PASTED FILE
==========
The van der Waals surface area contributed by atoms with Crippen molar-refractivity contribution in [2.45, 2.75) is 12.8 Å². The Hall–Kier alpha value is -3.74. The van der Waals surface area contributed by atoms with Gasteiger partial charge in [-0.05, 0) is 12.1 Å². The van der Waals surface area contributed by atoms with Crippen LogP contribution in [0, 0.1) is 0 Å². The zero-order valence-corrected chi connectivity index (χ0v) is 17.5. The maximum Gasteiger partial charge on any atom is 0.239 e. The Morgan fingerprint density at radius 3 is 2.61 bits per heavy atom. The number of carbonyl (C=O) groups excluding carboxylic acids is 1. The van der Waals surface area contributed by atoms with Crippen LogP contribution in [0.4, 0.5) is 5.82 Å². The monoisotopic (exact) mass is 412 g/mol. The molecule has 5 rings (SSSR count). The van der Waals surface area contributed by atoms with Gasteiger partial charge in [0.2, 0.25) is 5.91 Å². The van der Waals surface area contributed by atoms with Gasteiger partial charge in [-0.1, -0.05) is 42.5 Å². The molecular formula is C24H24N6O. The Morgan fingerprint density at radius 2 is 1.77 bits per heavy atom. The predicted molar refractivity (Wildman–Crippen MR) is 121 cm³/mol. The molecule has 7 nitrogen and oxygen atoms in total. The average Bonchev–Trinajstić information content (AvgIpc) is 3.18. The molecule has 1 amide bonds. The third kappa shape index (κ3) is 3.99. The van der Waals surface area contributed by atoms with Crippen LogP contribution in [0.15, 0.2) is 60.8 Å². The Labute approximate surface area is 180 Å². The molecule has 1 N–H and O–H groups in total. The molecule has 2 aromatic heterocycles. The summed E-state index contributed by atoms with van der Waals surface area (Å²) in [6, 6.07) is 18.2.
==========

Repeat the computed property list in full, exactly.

The van der Waals surface area contributed by atoms with Crippen molar-refractivity contribution in [2.45, 2.75) is 12.8 Å². The Hall–Kier alpha value is -3.74. The van der Waals surface area contributed by atoms with Gasteiger partial charge in [-0.05, 0) is 12.1 Å². The van der Waals surface area contributed by atoms with Crippen LogP contribution in [0, 0.1) is 0 Å². The zero-order valence-corrected chi connectivity index (χ0v) is 17.5. The maximum Gasteiger partial charge on any atom is 0.239 e. The Morgan fingerprint density at radius 3 is 2.61 bits per heavy atom. The number of carbonyl (C=O) groups excluding carboxylic acids is 1. The van der Waals surface area contributed by atoms with Crippen LogP contribution in [0.4, 0.5) is 5.82 Å². The monoisotopic (exact) mass is 412 g/mol. The molecule has 5 rings (SSSR count). The van der Waals surface area contributed by atoms with Gasteiger partial charge in [0.2, 0.25) is 5.91 Å². The van der Waals surface area contributed by atoms with Gasteiger partial charge in [-0.1, -0.05) is 42.5 Å². The molecular formula is C24H24N6O. The Morgan fingerprint density at radius 2 is 1.77 bits per heavy atom. The predicted molar refractivity (Wildman–Crippen MR) is 121 cm³/mol. The molecule has 7 nitrogen and oxygen atoms in total. The average Bonchev–Trinajstić information content (AvgIpc) is 3.18. The molecule has 1 amide bonds. The third kappa shape index (κ3) is 3.99. The van der Waals surface area contributed by atoms with Crippen LogP contribution in [0.15, 0.2) is 60.8 Å². The Labute approximate surface area is 180 Å². The molecule has 1 N–H and O–H groups in total. The molecule has 2 aromatic heterocycles. The summed E-state index contributed by atoms with van der Waals surface area (Å²) in [6, 6.07) is 18.2.